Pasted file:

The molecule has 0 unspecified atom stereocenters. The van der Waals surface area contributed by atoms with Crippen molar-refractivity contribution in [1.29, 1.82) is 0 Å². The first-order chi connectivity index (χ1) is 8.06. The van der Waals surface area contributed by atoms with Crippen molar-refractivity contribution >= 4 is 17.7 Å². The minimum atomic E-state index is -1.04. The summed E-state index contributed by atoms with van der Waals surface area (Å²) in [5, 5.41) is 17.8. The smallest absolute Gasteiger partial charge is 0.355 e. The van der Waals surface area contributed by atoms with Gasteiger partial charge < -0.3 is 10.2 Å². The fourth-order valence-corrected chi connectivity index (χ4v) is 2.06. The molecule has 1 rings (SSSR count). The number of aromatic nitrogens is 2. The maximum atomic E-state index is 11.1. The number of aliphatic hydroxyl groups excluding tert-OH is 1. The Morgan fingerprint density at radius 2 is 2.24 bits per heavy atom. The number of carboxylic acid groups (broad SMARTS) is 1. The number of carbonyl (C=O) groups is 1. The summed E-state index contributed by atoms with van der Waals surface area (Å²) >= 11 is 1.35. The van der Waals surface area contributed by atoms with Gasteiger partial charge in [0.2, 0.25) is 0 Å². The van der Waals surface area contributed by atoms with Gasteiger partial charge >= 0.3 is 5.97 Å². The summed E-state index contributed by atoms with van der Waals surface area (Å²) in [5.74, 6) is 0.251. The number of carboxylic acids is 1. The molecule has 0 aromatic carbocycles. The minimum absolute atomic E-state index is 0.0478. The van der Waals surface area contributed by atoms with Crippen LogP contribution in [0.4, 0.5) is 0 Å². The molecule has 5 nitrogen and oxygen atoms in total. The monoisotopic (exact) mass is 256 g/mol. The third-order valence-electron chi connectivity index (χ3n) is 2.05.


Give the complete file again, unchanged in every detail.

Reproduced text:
The molecule has 0 unspecified atom stereocenters. The van der Waals surface area contributed by atoms with Crippen molar-refractivity contribution in [1.29, 1.82) is 0 Å². The first-order chi connectivity index (χ1) is 8.06. The van der Waals surface area contributed by atoms with Crippen molar-refractivity contribution >= 4 is 17.7 Å². The minimum atomic E-state index is -1.04. The summed E-state index contributed by atoms with van der Waals surface area (Å²) in [5, 5.41) is 17.8. The smallest absolute Gasteiger partial charge is 0.355 e. The van der Waals surface area contributed by atoms with Gasteiger partial charge < -0.3 is 10.2 Å². The fourth-order valence-corrected chi connectivity index (χ4v) is 2.06. The molecule has 1 rings (SSSR count). The number of aromatic nitrogens is 2. The maximum atomic E-state index is 11.1. The number of aliphatic hydroxyl groups excluding tert-OH is 1. The Morgan fingerprint density at radius 2 is 2.24 bits per heavy atom. The number of carboxylic acid groups (broad SMARTS) is 1. The number of carbonyl (C=O) groups is 1. The summed E-state index contributed by atoms with van der Waals surface area (Å²) >= 11 is 1.35. The van der Waals surface area contributed by atoms with Gasteiger partial charge in [0.2, 0.25) is 0 Å². The van der Waals surface area contributed by atoms with Gasteiger partial charge >= 0.3 is 5.97 Å². The summed E-state index contributed by atoms with van der Waals surface area (Å²) in [5.74, 6) is 0.251. The number of carboxylic acids is 1. The molecule has 0 aromatic carbocycles. The minimum absolute atomic E-state index is 0.0478. The van der Waals surface area contributed by atoms with Crippen LogP contribution in [0.4, 0.5) is 0 Å². The molecule has 5 nitrogen and oxygen atoms in total. The monoisotopic (exact) mass is 256 g/mol. The third-order valence-electron chi connectivity index (χ3n) is 2.05.